I just finished reading Douglas Ruskoff’s Team Human and found it very provocative and timely. As I find myself in more spaces where it feels like there is a tendency towards breaking as opposed to bridging, I and others with whom I work are asking, (1) What is really going on here? and (2) What we can do to better hold things together, while respecting diversity and difference? Team Human offers some insights by lifting up how the digital-age technologies in which many of us are engaged are making dangerously simplistic abstractions of our world (and of people) and appealing to the worst of our humanity.
Rushkoff uses 100 aphoristic statements in what amounts to a manifesto that speaks to how forces for human connection have turned into ones of isolation and repression. This includes algorithms that constantly direct our attention to what outrages us and sound bite biased social media undermining democracy by encouraging people to spread incendiary partial and untruths (because they outrage us!).
The book is certainly a wake up call to understand the manipulation behind digital media and to go beyond false appearances and reductionist reactivity to embrace prosocial behavior and make contributions towards regenerative patterns and flows. I highly recommend the book and have pulled some of my favorite quotes, which you will find below:
“Whoever controls media controls society. … Social control is based on thwarting social contact and exploding the resulting disorientation and despair.“
“Engineers at our leading tech firms and universities tend to see human beings as the problem and technology as the solution.”
[Under capitalism] “people are at best an asset to be exploited, and at worst a cost to be endured.”
“We’ve got a greater part of humanity working on making our social media feeds more persuasive than we have on making clean water more accessible.”
“The internet reinforces its core element : the binary. It makes us take sides.”
“Memetic warfare, regardless of the content, discourages cooperation, consensus, or empathy.”
“If we don’t truly know what something is programmed to do, chances are it is programming us. Once that happens, we may as well be machines ourselves.”
“There is no ‘resistance’ in a digital environment/ only on or off.”
“We reduced ideas to weaponized memes, and humankind to human resources. We got carried away with our utilitarian capabilities, and lost touch with the reasons to exercise those capabilities in the first place.”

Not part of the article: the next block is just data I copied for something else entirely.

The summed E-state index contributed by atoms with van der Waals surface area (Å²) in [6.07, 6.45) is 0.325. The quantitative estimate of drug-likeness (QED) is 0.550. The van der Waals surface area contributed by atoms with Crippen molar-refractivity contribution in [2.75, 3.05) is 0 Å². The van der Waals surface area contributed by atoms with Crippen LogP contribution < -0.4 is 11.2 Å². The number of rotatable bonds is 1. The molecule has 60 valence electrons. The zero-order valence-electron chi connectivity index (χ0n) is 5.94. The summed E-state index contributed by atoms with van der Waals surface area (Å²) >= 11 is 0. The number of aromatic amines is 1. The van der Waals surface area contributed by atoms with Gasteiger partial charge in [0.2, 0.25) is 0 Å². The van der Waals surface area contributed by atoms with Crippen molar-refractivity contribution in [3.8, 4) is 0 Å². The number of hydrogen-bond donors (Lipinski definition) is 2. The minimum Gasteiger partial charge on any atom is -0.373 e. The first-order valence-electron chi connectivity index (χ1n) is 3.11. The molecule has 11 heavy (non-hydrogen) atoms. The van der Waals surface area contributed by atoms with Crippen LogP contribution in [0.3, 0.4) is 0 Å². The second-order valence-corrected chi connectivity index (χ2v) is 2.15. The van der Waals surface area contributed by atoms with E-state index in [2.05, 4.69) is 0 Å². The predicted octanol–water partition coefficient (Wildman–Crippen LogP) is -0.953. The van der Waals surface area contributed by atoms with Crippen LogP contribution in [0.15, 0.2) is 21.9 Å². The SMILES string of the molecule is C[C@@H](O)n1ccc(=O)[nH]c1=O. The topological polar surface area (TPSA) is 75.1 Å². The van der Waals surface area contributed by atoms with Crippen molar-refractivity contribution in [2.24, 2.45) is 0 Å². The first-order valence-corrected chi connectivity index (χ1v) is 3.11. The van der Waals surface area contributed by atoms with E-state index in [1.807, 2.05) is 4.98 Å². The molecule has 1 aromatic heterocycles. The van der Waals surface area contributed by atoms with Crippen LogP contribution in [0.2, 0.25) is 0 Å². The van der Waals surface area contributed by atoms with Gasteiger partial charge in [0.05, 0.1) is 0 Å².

“The long-term danger is not that we will lose our jobs to robots. … The real threat is that we lose our humanity to the value system we embed in our robots, and that they in turn impose on us.”
“We must learn that technology’s problems can’t always be solved with more technology.”
“Might the apparent calamity and dismay around us be less the symptoms of a society on the verge of collapse than those of one about to give birth?”
“The first step toward reversing our predicament is to recognize that being human is a team sport.”
“Happiness is not a function of one’s individual experience or choice, but a property of groups of people.”
“Evolution may have less to do with rising above one’s peers than learning to get along with more of them.”
“Challenging the overt methods of separation is straightforward: reject that hate speech of racists, zero some economics of oppression, and the war mongering of both tyrants and neoliberal hawks.”
“We can be utterly in charge of the choice not to be utterly in charge. We can be fully human without being in complete control of our world.”
“It’s neither resistance nor passivity, but active participation: working in concert with what’s happening to make it down river in one piece.”
“New experiments have revealed that after just a few moments of awe, people behave with increased altruism, cooperation and self-sacrifice.”
“True awe is timeless, limitless, and without division. It suggests there is a unifying whole to which we all belong – if only we could hold onto that awareness.”
“If we are not going to follow the commands of a king, a CEO, or an algorithm, then we need unifying values in order to work together as a team to work toward mutually beneficial goals.”
“Unless we consciously retrieve the power inherent in our collective nature, we will remain unable to defend ourselves against those who continue to use our misguided quest for individuality against us.”
“The future is not a discontinuity or some scenario we plan for so much as the reality we are creating through our choices right now. We just need to observe the flows, recognize the patterns, and apply them everywhere we can.”
“Find the others. Restore the social connections that make us fully functioning humans, and oppose all conventions, institutions, technologies, and mindsets that keep us apart.”
“What is missing from the policy analyst’s tool kit – and from the set of accepted, well-developed theories of human organization – is an adequately specified theory of collective action whereby a group of principals can organize themselves voluntarily to retain the residuals of their own efforts.”